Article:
Having only been a band for the better part of a year and a half, …
In an era where things have been changing a hell of a lot in the music industry worldwide, metalcore mainstays Of Mice & Men have decided to change things up a bit themselves with their latest release.
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The first of three EPs to come out in 2021, Timeless is a short-and-sweet three-track record from the Californian heavyweights. Frontman and bassist Aaron Pauley explains that this new release wasn’t a way of pumping out any less content for fans, but rather a different approach for the changing times.
“It’s a way for us to release it in a more timely manner than it is to sit on an entire record and figure out how to make it all cohesive and whatnot. You can kind of tell for us, writing songs, those are little snapshots in time, and so, to be able to sort of say, ‘This is a little time capsule’, and then, ‘These three are a little time capsule’, it’s kind of cool.
“I feel like you can take more creative risks too, without alienating portions of your fan base that can’t digest a full album’s worth of material. You can kind of push the edges out a little bit more when you’re working with smaller chunks because, if you don’t like this EP, well there’s going to be one coming in a few weeks, you know? So maybe you’ll like that one…
“I could be completely wrong, but if anything, from where I sit, being six albums in now working on a seventh, it’s kind of a refreshing way of just approaching the whole process. So, if anything, it’s exciting for us…We can always go back to what we’ve done six times (laughs), but it’s nice to branch out and try our hand at some EPs.”
Despite a much shorter tracklist, the three songs of Timeless tell a consistent story, much like a full album, and according to Pauley, that story is just the first chapter of what’s to come in the two following EPs.
“[Timeless] deals with feelings of uncertainty about the future, and also how that relates to a growing understanding and relationship with the idea of impermanence, and I think how those sorts of feelings kind of interweave and seem to ebb and flow…Without giving too much away, I think this EP sort of sets the stage. It sort of introduces the backdrop of what the rest of the story, will sort of unfold.”
Even with so few tracks to pick from, it was hard for Pauley to pick a favourite, and by the sounds of it, there’s more great tracks to come in the upcoming EPs.
“I’d say Timeless probably resonates with me the most, and I really love the sort of melodic structures of that. But then again, I love, Obsolete is just a, you know, just what we call a ‘barn burner’, just kind of, just goes and rips. But then I really like Anchor too, I like some of the creative risks. I don’t know, It’s not risky, it’s not like I’m going to get injured, but (laughs) you know what I mean?…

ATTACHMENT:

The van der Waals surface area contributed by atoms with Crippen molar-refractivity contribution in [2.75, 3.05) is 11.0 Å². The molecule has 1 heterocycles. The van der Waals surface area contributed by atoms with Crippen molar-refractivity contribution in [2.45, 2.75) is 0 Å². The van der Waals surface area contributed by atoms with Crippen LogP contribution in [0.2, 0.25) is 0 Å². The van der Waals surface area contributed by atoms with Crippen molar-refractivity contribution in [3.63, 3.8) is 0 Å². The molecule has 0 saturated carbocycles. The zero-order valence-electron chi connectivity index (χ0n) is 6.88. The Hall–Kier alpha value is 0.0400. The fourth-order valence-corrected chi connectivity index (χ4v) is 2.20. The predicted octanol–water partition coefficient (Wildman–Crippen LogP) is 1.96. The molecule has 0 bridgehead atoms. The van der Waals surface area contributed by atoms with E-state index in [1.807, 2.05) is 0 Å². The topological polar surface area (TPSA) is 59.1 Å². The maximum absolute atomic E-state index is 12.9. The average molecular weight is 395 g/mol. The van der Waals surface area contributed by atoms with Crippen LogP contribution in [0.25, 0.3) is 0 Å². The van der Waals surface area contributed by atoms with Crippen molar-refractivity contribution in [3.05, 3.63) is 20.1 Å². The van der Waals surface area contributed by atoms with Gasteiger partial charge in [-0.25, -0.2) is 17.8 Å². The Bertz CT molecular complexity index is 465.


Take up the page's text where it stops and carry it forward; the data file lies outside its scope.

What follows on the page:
“If anything, we like to start in the centre with what we know, and then we just sort of push the edges of the picture out, until the lines get kind of blurry, and that’s where I think we have a lot of fun. And you’re going to hear a lot more of that on what’s to come for sure.”
One major aspect that Timeless has in common with previous records Earthandsky and Defy is the band’s shift away from their younger, more metalcore roots into a more traditional, modern metal.
You can kind of push the edges out a little bit more when you’re working with smaller chunks because, if you don’t like this EP, well there’s going to be one coming in a few weeks, you know? So maybe you’ll like that one…
[ Aaron Pauley ]
“I think there’s a lot of ‘core’ elements to [Timeless], you know. I think we were just, we kind of wrote music that we felt excited us at the time, and I think a lot of it’s inspired by us listening to a lot of older metal bands as well as a lot of younger, newer metalcore bands and stuff. So, it’s awesome that the genre is still around, you know, given that it’s been around for two decades, even longer than that.”
While that response may spark some hope in the eyes of black and straightened-hair metalcore diehards, a true return to their ‘crabcore’ days are not on the cards for Pauley.
“Maybe. Not for me, but for somebody out there, I’m sure. I’m too old for that. I got grandpa hips; I can’t be squatting down like that on stage anymore.”
Regardless of where it fits in terms of what’s come before and what’s on the horizon, Pauley and the band hope Timeless can offer listeners and Of Mice & Men fans something of value, even if that’s just to feel like they’re not alone in these uncertain times.
“Music and any sort of entertainment is just there to try and alleviate suffering, or to distract, or to comfort. I think if anything, I would hope that somebody out there could listen to [Timeless] and just say, ‘Oh cool, somebody out there feels a little bit like I do’.
“I think in trying times, feeling like you’re not alone is a horribly underestimated and undervalued resource. That would be my hope that somebody would listen to it and connect with it.”